Recommended Reading for Thursday, June 10, 2010
Photo by Justin A. Wilcox, used under a Creative Commons License.
I have [redacted]. I am a clinically depressed woman who doesn’t always take her antidepressants or go to the doctor when scheduled or do what she’s supposed to, and I have [redacted]. [Redacted] is one of those things where, if you have it, (according to the local prescriptivists) you need to see a doctor and stay on antidepressants and take care of yourself so that [redacted] doesn’t become [even more redacted]. I’ve heard arguments about [redacted], saying that people with depression coinciding with [redacted] don’t have any rights to their autonomy any longer, that they have, just by having [redacted] have turned in their bodies as forfeit to whomever is deemed as having medical authority over themselves. We are no longer autonomous, because people just don’t trust those with [redacted] to not [even more redacted].
But the report then doesn’t note the factors which lead to these institutional barriers: it appears good enough to note 24% of disabled people have no formal qualifications or that over half are not in work and offer no reasons for this. The effect is to create a suspicion whichs fall on disabled people as not trying hard enough to gain a qualification or get a job – something it is convenient not to correct in order to maintain the overall narrative.
(Similarly, pupils with Special Educational Needs face some of the most significant barriers to educational achievement it is possible to face. However, the only mention of pupils with SEN in the report (in the educational disadvantage section) is to note that 9.2% of pupils with SEN are ‘persistent absentees’, compared with 2.1% of pupils with no SEN.)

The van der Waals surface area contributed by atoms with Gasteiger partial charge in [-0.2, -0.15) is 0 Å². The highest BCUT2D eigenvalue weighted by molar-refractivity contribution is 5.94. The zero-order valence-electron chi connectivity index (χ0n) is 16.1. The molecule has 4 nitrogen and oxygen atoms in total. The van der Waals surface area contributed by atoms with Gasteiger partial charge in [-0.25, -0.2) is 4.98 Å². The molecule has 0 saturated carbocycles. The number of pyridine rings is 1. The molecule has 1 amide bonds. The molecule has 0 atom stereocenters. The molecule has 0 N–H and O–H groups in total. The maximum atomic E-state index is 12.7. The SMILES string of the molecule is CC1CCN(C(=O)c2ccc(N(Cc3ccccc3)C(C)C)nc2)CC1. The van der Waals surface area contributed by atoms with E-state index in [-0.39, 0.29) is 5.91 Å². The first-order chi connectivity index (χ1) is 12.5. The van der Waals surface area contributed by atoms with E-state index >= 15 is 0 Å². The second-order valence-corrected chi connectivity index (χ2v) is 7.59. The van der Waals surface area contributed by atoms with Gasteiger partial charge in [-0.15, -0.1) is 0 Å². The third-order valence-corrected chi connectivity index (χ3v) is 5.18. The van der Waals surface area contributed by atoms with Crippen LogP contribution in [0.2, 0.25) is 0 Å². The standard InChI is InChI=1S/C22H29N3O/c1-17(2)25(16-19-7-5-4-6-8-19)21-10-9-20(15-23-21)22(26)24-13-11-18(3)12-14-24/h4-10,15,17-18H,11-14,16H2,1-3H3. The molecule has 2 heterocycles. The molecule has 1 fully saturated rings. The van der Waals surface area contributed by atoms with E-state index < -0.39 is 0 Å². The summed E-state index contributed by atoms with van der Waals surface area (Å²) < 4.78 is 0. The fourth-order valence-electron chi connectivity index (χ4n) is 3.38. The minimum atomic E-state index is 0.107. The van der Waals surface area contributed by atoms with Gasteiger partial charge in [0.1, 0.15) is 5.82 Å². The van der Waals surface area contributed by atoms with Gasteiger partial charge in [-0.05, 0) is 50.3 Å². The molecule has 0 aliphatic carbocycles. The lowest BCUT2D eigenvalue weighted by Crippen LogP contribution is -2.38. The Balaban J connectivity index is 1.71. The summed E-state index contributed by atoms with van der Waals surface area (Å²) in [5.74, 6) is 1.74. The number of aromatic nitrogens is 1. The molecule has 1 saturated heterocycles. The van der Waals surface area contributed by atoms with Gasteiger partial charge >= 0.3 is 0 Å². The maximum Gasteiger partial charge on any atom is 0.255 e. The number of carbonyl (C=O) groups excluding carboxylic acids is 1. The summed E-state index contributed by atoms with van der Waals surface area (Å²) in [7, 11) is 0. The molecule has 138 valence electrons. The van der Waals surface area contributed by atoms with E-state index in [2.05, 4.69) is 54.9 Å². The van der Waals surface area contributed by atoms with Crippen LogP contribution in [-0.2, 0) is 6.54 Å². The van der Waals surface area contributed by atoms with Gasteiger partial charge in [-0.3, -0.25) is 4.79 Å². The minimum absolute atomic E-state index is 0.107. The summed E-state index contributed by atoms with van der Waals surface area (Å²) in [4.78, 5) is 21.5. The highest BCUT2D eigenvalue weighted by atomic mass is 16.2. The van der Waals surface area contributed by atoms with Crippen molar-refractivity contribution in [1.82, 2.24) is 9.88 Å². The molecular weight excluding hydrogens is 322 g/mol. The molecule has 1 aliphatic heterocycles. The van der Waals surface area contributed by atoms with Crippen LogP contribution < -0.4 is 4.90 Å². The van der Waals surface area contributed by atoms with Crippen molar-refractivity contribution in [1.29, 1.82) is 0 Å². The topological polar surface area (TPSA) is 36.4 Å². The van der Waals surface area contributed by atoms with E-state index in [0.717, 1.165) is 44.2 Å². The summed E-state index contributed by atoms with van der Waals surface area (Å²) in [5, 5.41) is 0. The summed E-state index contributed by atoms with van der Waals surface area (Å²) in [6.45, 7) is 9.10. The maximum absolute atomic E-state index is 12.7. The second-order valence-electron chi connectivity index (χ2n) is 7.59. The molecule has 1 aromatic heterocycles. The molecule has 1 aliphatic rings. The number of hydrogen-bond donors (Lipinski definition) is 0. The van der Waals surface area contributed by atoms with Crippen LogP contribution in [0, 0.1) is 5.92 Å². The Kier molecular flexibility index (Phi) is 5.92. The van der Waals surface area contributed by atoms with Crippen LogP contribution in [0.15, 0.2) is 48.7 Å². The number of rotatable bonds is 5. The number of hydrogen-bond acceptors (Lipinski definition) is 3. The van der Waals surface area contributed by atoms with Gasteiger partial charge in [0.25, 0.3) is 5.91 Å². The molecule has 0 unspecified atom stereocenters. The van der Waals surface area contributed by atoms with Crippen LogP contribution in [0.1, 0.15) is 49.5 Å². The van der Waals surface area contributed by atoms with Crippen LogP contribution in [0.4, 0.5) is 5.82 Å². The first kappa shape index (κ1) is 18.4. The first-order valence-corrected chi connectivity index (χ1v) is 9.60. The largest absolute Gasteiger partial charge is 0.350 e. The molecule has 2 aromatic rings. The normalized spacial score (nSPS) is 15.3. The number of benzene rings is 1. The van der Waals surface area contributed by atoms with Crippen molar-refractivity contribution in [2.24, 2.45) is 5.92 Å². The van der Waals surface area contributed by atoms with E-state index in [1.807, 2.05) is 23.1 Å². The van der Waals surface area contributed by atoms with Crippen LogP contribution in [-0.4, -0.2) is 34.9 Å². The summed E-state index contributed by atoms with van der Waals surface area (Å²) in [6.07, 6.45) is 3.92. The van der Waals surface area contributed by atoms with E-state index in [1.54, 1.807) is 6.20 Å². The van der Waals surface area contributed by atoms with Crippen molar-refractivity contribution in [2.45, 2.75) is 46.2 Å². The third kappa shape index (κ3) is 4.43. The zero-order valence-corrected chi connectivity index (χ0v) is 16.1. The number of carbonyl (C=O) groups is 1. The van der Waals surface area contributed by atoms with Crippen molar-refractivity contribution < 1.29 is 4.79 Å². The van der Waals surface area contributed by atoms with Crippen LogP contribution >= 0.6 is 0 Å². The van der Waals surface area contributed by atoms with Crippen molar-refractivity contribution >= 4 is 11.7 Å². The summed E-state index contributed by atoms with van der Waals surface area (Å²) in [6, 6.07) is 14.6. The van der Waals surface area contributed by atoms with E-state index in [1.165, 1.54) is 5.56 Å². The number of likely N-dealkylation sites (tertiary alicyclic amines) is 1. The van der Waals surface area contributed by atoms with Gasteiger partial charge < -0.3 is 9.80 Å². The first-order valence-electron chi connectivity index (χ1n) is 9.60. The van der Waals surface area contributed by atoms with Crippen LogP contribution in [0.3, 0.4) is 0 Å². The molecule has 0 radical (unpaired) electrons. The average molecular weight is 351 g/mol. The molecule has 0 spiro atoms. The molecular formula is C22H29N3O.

Thus, if you want to build a narrative, it is perfectly possible to do so. Taking this approach, at best, the report draws the wrong conclusions based on the evidence available; at worst, it is willfully ignorant.
On my trips in the past I have participated in guided tours. Some have been better than others, but I think that having a tour with the blind in mind would be the best. There are a lot of visual cues that tour guides rely on. Also, by having the tour be self guided, blind and sighted patrons can take as much time as they need.
As many of you know, June is the month of LGBTQ Pride and I couldn’t think of a better time to call out a few tropes that inundate comics and media when it comes LGBTQ characters/themes.
Tropes that if I never see again for the rest of my existence, I’d be eternally grateful.
While this by no means covers every trope/issue/fail, it definitely hits the major ones.
Take thorough notes, I’m gonna move fast, and this will not be pretty.
They replied that they needed confirmation from my doctor that as a deaf person it was safe for me to exercise.
I felt annoyed, mildly insulted, and completely inconvenienced, as this means asking one of my friends to call my doctor to request a note, as funnily enough I can’t do this myself.